GusM 677 Views
Joined: Feb 12, '10;
Posts: 6 (33% Liked)
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Any info is appreciated.
I will be graduating with my BSN in a few months. I am planning on working as a nurse for a minimum of one year before pursuing further options. I am caught up between CRNP and PA. I would like to do the CRNP, but I am hesitant with the new changes coming in 2015.
I'm trying to keep all my options open and be informed about my options. Is anyone aware if there are programs for BSN to PA and approximately how long of a period is required to complete the program? Regardless of which route I take, I will most likely continue schooling part time.
LaynaER: as you mentioned some nurses can make $70,000-80,000 yearly and as you pointed out these nurses generally find employment in cities where cost of living is HIGH. This increase in starting pay is offset by cost of living.
before i ask my question, let me state that i am highly appreciative of a career that is relatively stable. my question is as follows. nurses, depending on education level, put in a fair amount of time at school, with most new colleges seeking bsn programs, nursing students are investing more time, effort, and money for school. most bsn colleges, range anywhere from $60,000-80,000 for the 4 year degree. most new grads average, in my area, about $23.5-25.5 an hour. scenario: newly graduated nurse makes $25 an hour, equaling $52,000 a year; at best (again in my area), this nurse may increase pay to $29 an hour, equaling $61,360, lets assume for this examples purposes that this nurse reaches this rate in 3 years. the average rate of time, depending on interest, may take the nurse 14-22 years to fully pay off the student loan.
the amount of effort required to receive a degree specializing in this profession is immense. as we know, nurses, even through 'good times', are in demand. with that said, why is it that nurses get paid such a poor salary? aside the effort required to receive the degree--> certification, the work is extremely demanding. so how can such an crucial role as a health care professional pay so poorly?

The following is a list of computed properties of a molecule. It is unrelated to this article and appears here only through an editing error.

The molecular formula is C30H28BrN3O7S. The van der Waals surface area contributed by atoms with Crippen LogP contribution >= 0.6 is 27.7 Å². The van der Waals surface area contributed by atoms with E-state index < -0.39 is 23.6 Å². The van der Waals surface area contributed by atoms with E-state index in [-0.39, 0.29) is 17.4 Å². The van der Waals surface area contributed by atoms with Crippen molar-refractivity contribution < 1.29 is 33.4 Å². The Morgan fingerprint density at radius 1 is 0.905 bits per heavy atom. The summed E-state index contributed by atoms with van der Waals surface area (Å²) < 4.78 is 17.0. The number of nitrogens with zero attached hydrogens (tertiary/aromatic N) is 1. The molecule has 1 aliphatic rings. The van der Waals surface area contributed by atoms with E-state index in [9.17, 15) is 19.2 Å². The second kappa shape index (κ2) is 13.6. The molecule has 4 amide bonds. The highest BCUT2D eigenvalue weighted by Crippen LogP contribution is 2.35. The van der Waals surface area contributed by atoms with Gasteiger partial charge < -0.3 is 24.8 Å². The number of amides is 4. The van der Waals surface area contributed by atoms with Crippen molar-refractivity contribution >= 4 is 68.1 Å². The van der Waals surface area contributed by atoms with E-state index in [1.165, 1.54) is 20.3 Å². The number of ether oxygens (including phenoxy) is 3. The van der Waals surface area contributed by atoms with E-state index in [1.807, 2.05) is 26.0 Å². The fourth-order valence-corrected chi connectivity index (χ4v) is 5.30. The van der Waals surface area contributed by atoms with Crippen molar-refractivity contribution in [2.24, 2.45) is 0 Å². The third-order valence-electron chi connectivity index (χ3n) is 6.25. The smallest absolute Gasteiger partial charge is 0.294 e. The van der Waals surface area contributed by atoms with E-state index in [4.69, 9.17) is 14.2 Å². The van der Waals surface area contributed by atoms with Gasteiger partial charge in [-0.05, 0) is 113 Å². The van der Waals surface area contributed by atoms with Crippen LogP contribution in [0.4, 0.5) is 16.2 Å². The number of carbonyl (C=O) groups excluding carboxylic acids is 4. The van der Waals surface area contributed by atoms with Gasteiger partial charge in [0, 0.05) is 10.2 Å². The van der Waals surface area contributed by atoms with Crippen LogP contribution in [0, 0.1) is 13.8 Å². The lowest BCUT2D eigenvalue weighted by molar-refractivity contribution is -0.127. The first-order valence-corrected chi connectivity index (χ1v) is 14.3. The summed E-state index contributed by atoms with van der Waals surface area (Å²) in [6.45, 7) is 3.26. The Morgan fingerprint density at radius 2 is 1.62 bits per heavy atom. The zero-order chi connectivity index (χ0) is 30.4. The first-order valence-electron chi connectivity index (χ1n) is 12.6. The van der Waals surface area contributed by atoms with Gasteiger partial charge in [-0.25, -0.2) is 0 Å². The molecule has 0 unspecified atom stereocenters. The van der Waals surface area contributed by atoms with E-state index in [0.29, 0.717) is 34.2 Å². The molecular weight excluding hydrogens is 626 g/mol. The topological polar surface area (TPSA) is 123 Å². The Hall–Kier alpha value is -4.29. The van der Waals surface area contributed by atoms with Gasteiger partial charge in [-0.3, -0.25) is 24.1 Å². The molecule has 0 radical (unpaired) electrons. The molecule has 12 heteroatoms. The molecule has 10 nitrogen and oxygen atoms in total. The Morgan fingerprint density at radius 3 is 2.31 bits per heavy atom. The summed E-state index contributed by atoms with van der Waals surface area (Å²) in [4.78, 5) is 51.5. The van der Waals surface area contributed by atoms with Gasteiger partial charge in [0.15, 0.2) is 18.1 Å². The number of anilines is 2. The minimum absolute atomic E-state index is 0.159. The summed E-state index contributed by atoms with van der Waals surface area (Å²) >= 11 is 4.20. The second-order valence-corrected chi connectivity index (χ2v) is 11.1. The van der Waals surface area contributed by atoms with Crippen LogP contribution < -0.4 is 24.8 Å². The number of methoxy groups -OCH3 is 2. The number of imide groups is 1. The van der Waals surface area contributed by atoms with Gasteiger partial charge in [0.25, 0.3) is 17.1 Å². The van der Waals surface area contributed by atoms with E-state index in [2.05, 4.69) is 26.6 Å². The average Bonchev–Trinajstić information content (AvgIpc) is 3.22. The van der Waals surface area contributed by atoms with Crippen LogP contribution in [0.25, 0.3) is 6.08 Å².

(yes, i do know many people would 'kill' for that type of money, but in reality with rent/mortgage, student loan payments, possibly car payment, and all the other bills that come with life, a person who spent much effort to reach their goal barley reaps the financial benefits associated with that role)
I'm trying to understand a pharmacology concept. Specifically, drug half life with peripheral vascular disease (PVD). Stages of drug interaction include: Absorption, biotransformation (elimination), distribution, and excretion.
One question that was on a recent pharmacology exam was the select all that apply. The question read, select all conditions in which a drug dosage would have to be decreased. One of the options was peripheral vascular disease (PVD).
Now, I understand the drug half life concept and I understand the stages of distribution, but I can not understand how PVD would not affect a drugs half life, according to my instructor.
My argument was, PVD reduces blood flow rate, maybe not dramatically, but none the less it does affect blood flow rate @ its occurring site. I assumed, a drug half life to be 48 hours, being 99% protein bound. Under this example I considered the reduction of blood flow @ the PVD site would alter the rate of distribution, thus reducing the rate that would otherwise occur during tissue perfusion: at least this was my argument.
Any explanations of why I am wrong would be appreciated.
BSN/MBA career opportunities?
i'm currently finishing my bsn. i have for the past two years and still work in a hospital setting. my problem: i'm having such a hard time determining what career path to chose. as a cna (responsibilities include all nursing interventions except providing medications) i've worked in a cardiac specialty unit, emergency room, intensive care unit, oncology unit, osteopathic unit, and behavior health units. i'm truly blessed to have experienced all these types of care units; unfortunately, this variety has caused much confusion for me. i've been contemplating np, however the recent push for dnp has me reconsidering. i'm now considering cns (clinical nurse specialist), but i am unfamiliar as to the specialty options. i've found a few, but i'm having trouble researching the career options for cns's.
any information regarding cns career options would be greatly appreciated.
p.s. if you haven't noticed i'm all over the place. thus far, in a hospital setting, i find myself preferring emergency, trauma, or critical care units. i'm having a tough time figuring out how and what to decide. guidance is appreciated.
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